Web Crush Wednesdays: Yu+Me Dream

The start of a new year brings forth the changes that we want to make in ourselves and the world around us. These resolutions are what propel us forward, even if they end up being just a little out of our reach. What I have for you today isn’t a nerdy way to lose weight or a petition to bring about a well-needed shift in media; however, if your resolution had to do with reading something new, have I got a webcomic for you.

webcrush picOn the surface, Megan Rose Gedris’s Yu+Me Dream doesn’t look like anything out of the ordinary. Main character Fiona lives her day-to-day normal, boring life going to Catholic school and being teased because she’s an outcast. Although content with her life—save for the bullying—Fiona can’t help but feel there’s something missing, and when new girl Lia transfers in, Fiona realized that it might just be this new face she was looking for this entire time.

Yu+Me Dream deals with the struggles of Fiona coming to terms with her sexuality, and it isn’t easy. In fact, she doesn’t even realize that women can be in love with other women until she steps back and examines herself. At times, even Lia seems uncertain of the relationship, and attending a school run under an institution that isn’t exactly accepting of non-heteronormative love only brings more harassment down on both of their heads. Despite all of this, the two continue to work on their relationship, deepening their bonds until they feel like they can make it public. What better place to do this than the school dance? However, during the dance, Fiona finds something out about her seemingly normal life. Then shit gets real.

I’d bet you’d love to know what that shit is, right? Then read the comic! The twist in this story is too good to spoil, and even if I did, I doubt I’d be able to do it any justice.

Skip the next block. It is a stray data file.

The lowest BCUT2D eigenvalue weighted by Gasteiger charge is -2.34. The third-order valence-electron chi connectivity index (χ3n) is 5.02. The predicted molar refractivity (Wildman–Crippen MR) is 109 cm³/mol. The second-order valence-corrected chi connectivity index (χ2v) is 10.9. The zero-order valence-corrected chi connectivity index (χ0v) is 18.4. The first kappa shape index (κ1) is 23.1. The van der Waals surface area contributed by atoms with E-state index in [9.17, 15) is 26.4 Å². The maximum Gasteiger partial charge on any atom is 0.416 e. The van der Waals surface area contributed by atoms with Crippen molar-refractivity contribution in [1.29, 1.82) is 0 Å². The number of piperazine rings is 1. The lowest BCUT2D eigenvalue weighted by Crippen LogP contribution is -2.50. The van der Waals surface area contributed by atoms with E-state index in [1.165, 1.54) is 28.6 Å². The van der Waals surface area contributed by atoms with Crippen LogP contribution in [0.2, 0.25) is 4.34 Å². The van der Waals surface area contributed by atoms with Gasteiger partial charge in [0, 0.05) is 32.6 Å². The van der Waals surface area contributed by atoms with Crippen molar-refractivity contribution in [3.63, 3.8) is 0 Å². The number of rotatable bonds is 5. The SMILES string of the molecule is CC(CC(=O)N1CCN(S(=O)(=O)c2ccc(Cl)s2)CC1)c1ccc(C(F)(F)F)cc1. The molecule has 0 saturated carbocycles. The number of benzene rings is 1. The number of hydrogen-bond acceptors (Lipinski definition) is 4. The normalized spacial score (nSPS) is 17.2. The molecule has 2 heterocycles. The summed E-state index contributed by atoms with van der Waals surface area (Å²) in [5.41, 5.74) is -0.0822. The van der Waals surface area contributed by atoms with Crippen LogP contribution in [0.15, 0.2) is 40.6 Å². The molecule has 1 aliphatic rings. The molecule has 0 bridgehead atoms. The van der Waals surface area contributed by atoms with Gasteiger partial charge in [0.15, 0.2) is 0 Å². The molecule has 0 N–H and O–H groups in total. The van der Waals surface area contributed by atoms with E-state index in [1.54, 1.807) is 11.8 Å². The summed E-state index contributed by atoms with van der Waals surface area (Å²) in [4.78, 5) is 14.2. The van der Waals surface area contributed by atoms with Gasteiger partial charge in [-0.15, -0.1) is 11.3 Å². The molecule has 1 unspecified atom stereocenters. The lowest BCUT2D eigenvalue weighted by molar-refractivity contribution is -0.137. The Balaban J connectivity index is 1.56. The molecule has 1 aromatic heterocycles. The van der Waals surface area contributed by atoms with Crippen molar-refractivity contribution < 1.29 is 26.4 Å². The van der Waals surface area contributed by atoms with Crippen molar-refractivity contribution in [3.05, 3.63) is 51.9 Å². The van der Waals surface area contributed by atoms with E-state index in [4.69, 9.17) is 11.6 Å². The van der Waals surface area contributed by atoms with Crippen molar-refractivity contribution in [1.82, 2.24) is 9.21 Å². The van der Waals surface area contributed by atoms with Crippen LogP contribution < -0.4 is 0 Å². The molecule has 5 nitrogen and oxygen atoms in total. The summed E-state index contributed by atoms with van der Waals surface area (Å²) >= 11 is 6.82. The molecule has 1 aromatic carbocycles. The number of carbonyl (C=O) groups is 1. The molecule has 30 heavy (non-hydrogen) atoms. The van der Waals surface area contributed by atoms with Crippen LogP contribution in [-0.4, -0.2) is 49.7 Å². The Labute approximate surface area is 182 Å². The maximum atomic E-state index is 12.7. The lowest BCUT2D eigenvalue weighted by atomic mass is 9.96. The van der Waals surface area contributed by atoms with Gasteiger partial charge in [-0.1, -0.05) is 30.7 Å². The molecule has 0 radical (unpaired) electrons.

What I love best about this webcomic is that it’s almost an entirely woman-driven story, with a few men taking up the reins as side-characters. Not only that, but it’s a lesbian narrative that caters entirely to an actually queer audience rather than catering to an audience more drawn to the typical male gaze: no aspect of the relationships is put in simply for shock value or to get views. Every event seems like something that anybody could relate to (from personal ignorance to pushy, unwanted suitors). Let’s face it, we don’t get a lot of these in any forms of media, although there seems to be a webcomic boom right now trying to address this issue.

yum+me dream bannerThe only problem I can see with Yu+Me Dream is that it’s terribly white. Off the top of my head—which may not mean much since it’s been years since I finished it—I can only recall three people of color, and two of them were villains, or could be interpreted as villains.

Other than that issue, the series itself has a more than engaging narrative and Gedris’s art style really lends itself to the stories and the characters (don’t let the first chapter fool you; if the site’s banner is any indication, the art gets better). Even later on, where Gedris breaks away from traditional art and experiments with different mediums such as clay and collage, it only lends itself to the tale being laid out in front of the audience, never detracts. Yu+Me Dream has been finished for several years, so sitting down and reading it all in one fell swoop could be a perfect way to spend an afternoon locked away from the cold. In fact, if you end up liking it, you could even buy the anthology. Either way, I implore you to start your journey into Fiona’s psyche by clicking here.

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